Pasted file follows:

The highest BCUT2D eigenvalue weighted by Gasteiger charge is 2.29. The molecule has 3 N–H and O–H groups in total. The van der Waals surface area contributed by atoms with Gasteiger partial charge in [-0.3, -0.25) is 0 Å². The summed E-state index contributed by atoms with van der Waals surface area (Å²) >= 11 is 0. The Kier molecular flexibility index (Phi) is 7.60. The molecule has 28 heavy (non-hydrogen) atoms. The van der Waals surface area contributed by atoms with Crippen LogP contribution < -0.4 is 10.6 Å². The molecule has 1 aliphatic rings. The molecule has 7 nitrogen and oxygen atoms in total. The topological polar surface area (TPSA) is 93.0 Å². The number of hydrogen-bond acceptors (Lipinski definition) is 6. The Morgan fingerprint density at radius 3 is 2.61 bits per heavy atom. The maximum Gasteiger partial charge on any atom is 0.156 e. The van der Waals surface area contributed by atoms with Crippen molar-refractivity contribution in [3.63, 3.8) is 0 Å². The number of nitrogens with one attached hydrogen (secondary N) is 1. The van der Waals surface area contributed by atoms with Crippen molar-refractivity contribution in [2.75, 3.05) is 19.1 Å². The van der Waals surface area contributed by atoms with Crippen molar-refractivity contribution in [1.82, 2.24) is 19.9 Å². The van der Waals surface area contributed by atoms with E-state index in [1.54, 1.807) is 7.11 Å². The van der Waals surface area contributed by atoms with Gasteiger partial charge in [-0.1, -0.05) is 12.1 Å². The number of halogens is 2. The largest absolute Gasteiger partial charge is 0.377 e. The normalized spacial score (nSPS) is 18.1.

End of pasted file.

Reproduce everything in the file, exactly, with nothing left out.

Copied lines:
The highest BCUT2D eigenvalue weighted by Gasteiger charge is 2.29. The molecule has 3 N–H and O–H groups in total. The van der Waals surface area contributed by atoms with Gasteiger partial charge in [-0.3, -0.25) is 0 Å². The summed E-state index contributed by atoms with van der Waals surface area (Å²) >= 11 is 0. The Kier molecular flexibility index (Phi) is 7.60. The molecule has 28 heavy (non-hydrogen) atoms. The van der Waals surface area contributed by atoms with Crippen LogP contribution < -0.4 is 10.6 Å². The molecule has 1 aliphatic rings. The molecule has 7 nitrogen and oxygen atoms in total. The topological polar surface area (TPSA) is 93.0 Å². The number of hydrogen-bond acceptors (Lipinski definition) is 6. The Morgan fingerprint density at radius 3 is 2.61 bits per heavy atom. The maximum Gasteiger partial charge on any atom is 0.156 e. The van der Waals surface area contributed by atoms with Crippen molar-refractivity contribution in [3.63, 3.8) is 0 Å². The number of nitrogens with one attached hydrogen (secondary N) is 1. The van der Waals surface area contributed by atoms with Crippen molar-refractivity contribution in [2.75, 3.05) is 19.1 Å². The van der Waals surface area contributed by atoms with Crippen molar-refractivity contribution in [1.82, 2.24) is 19.9 Å². The van der Waals surface area contributed by atoms with E-state index in [1.54, 1.807) is 7.11 Å². The van der Waals surface area contributed by atoms with Gasteiger partial charge in [-0.1, -0.05) is 12.1 Å². The number of halogens is 2. The largest absolute Gasteiger partial charge is 0.377 e. The normalized spacial score (nSPS) is 18.1.